When I began medical school in 1974 I was a fanatic about drug industry gifts to students. The drug companies gave us all manner of tools for doctors—reflex hammers, stethoscopes, the works, nicely branded with their logos—and I was one of the few who rejected them all. In particular I remember a set of beautifully illustrated books on anatomy, or maybe it was histology, that were actually required texts for one of our courses. I couldn’t believe that the school would allow what I considered advertising into the curriculum. Time passed, and I became less and less vigilant. By the time I was a resident I was enjoying pizza parties sponsored by the "detail men." As a young GP I was happy to prowl the exhibits at meetings and pick up the ever more impressive gifts to be had for listening to a pitch for their latest blockbuster: a computer.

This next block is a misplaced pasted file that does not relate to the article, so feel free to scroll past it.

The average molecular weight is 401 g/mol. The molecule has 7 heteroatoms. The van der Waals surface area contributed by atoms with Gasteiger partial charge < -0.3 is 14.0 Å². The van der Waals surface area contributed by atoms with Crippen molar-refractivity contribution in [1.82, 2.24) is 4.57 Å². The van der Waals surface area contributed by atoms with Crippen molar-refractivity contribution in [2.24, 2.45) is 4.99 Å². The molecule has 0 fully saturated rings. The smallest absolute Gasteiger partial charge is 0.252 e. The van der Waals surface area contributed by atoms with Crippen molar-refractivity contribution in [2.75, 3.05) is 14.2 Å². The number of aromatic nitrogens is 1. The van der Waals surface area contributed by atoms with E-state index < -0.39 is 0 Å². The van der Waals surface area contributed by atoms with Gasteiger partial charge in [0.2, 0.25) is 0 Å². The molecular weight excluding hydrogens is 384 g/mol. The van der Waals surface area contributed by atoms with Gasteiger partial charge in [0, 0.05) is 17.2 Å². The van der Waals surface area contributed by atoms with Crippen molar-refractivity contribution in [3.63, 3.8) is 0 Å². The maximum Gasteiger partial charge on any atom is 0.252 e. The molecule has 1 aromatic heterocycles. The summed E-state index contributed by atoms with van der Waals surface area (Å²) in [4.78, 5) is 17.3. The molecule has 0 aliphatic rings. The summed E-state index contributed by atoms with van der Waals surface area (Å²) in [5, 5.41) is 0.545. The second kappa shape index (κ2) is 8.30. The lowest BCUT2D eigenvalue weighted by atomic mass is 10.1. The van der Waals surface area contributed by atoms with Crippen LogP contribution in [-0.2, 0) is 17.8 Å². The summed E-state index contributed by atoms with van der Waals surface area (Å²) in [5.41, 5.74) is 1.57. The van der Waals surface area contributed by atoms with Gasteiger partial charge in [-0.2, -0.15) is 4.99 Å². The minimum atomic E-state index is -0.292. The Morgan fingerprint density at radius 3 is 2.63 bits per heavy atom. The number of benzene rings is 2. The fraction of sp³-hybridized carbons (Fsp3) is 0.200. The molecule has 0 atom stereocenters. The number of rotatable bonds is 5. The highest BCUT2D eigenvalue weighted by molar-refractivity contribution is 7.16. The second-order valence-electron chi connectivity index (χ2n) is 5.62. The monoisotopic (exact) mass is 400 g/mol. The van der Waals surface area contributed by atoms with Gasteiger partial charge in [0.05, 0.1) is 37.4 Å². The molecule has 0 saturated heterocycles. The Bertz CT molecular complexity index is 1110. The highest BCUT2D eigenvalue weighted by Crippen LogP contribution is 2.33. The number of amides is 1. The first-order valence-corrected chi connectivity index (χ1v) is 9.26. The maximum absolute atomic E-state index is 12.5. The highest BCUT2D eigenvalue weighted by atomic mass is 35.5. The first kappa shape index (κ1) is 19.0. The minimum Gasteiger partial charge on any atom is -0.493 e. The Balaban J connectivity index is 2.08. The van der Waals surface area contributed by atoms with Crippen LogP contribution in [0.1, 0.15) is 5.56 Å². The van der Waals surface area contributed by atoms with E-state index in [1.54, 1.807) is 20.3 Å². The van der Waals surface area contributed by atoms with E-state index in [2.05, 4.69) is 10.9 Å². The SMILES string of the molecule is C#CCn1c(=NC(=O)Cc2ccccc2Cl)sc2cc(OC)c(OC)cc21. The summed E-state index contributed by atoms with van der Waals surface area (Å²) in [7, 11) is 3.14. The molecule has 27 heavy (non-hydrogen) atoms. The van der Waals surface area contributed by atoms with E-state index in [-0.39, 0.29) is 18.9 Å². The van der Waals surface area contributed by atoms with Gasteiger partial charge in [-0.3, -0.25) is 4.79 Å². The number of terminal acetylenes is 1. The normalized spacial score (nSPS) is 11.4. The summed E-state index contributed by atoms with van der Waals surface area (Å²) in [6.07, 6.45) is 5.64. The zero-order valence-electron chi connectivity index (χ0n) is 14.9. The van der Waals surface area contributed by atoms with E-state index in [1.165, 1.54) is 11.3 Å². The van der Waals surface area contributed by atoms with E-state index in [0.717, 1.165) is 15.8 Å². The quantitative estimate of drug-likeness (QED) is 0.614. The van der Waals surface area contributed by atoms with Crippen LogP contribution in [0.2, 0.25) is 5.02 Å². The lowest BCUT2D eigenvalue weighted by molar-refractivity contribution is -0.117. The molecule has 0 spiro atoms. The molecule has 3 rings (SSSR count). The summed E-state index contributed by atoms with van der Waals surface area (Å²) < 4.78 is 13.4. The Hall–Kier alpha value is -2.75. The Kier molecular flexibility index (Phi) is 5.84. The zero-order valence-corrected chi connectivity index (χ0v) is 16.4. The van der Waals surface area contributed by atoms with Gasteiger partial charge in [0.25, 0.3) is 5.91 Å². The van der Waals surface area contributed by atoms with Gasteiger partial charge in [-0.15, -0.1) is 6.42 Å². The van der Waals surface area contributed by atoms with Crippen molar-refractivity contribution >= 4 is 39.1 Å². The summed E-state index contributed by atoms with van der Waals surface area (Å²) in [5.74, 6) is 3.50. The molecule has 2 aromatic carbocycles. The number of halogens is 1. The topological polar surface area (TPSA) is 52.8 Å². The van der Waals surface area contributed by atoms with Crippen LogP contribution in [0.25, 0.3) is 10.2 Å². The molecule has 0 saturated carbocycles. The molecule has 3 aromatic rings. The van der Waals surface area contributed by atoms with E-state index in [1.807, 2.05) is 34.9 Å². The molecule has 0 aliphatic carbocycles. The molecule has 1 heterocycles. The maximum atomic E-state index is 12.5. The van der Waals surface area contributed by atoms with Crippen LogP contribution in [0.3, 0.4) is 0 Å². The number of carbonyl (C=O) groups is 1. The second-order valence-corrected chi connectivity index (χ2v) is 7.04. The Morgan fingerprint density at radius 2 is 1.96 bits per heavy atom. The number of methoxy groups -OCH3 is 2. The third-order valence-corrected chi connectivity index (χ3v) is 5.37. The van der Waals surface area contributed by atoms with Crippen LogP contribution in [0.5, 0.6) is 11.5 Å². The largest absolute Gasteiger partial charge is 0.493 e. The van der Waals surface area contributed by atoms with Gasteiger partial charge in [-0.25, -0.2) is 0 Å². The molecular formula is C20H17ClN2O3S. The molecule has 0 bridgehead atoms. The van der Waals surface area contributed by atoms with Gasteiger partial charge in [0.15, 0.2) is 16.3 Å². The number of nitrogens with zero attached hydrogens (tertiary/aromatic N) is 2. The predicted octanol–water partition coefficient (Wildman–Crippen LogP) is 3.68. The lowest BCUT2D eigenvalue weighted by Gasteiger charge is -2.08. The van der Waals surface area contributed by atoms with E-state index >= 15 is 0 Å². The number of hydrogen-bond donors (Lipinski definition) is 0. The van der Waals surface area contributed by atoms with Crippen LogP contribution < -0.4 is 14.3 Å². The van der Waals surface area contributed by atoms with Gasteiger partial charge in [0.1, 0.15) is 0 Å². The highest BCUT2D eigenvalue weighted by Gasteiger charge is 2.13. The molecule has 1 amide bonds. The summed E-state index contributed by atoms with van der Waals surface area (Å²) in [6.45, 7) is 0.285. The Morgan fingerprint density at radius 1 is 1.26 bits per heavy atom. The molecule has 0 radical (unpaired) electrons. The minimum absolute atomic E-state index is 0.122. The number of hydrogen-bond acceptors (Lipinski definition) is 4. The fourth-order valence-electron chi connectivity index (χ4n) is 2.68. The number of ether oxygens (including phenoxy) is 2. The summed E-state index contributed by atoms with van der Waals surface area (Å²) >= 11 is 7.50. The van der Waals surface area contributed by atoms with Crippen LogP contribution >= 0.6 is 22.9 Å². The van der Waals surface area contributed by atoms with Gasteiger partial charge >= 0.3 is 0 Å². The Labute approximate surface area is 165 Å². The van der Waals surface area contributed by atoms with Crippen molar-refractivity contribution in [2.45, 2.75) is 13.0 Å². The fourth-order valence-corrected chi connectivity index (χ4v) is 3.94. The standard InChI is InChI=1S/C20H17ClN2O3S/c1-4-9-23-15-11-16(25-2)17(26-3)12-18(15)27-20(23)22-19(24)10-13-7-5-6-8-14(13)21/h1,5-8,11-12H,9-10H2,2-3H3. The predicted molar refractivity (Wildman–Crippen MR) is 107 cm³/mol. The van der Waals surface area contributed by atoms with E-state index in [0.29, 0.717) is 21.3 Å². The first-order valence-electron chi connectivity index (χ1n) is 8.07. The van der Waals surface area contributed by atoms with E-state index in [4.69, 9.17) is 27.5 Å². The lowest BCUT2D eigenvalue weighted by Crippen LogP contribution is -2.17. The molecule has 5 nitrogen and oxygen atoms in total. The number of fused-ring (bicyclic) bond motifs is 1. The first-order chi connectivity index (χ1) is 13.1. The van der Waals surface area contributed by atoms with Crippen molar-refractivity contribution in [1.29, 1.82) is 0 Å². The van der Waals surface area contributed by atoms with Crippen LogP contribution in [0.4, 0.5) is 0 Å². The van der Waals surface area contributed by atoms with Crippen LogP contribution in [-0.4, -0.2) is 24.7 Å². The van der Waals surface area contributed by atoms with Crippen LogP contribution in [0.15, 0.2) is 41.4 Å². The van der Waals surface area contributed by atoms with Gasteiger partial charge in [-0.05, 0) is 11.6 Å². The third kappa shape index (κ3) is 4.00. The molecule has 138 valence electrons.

No gifts, please, we’re doctors
Kamerow, D. (2009). No gifts, please, we’re doctors. BMJ (Clinical research ed.), 338(7703), b1835. https://doi.org/10.1136/bmj.b1835